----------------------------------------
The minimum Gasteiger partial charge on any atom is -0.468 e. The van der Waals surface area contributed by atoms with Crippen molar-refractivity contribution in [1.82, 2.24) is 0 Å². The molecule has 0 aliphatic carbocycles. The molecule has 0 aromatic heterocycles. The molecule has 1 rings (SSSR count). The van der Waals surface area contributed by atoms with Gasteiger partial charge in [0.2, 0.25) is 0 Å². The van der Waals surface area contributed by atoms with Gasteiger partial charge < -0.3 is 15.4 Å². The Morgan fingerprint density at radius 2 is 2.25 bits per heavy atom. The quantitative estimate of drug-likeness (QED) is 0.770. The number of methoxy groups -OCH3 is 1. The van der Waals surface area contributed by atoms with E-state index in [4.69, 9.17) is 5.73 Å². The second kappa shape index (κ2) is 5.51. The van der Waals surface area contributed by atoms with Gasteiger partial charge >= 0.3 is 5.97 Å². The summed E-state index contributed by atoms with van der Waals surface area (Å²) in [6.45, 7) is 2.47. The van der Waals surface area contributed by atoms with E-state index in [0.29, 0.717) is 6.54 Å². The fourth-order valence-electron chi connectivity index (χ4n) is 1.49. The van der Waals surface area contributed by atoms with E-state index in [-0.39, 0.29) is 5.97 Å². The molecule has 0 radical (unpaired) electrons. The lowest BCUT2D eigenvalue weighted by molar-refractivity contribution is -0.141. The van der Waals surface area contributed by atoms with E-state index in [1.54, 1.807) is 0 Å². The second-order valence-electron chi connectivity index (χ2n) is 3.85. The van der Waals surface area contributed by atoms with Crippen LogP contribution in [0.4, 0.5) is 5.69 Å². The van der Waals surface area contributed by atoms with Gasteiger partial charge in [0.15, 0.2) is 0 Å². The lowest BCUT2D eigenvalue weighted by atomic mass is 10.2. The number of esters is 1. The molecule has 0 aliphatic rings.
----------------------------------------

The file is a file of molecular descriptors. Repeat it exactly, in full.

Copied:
The minimum Gasteiger partial charge on any atom is -0.468 e. The van der Waals surface area contributed by atoms with Crippen molar-refractivity contribution in [1.82, 2.24) is 0 Å². The molecule has 0 aliphatic carbocycles. The molecule has 0 aromatic heterocycles. The molecule has 1 rings (SSSR count). The van der Waals surface area contributed by atoms with Gasteiger partial charge in [0.2, 0.25) is 0 Å². The van der Waals surface area contributed by atoms with Gasteiger partial charge < -0.3 is 15.4 Å². The Morgan fingerprint density at radius 2 is 2.25 bits per heavy atom. The quantitative estimate of drug-likeness (QED) is 0.770. The number of methoxy groups -OCH3 is 1. The van der Waals surface area contributed by atoms with E-state index in [4.69, 9.17) is 5.73 Å². The second kappa shape index (κ2) is 5.51. The van der Waals surface area contributed by atoms with Gasteiger partial charge >= 0.3 is 5.97 Å². The summed E-state index contributed by atoms with van der Waals surface area (Å²) in [6.45, 7) is 2.47. The van der Waals surface area contributed by atoms with E-state index in [0.29, 0.717) is 6.54 Å². The fourth-order valence-electron chi connectivity index (χ4n) is 1.49. The van der Waals surface area contributed by atoms with E-state index in [-0.39, 0.29) is 5.97 Å². The molecule has 0 radical (unpaired) electrons. The lowest BCUT2D eigenvalue weighted by molar-refractivity contribution is -0.141. The van der Waals surface area contributed by atoms with E-state index in [1.54, 1.807) is 0 Å². The second-order valence-electron chi connectivity index (χ2n) is 3.85. The van der Waals surface area contributed by atoms with Crippen LogP contribution in [0.4, 0.5) is 5.69 Å². The van der Waals surface area contributed by atoms with Gasteiger partial charge in [0.15, 0.2) is 0 Å². The lowest BCUT2D eigenvalue weighted by atomic mass is 10.2. The number of esters is 1. The molecule has 0 aliphatic rings.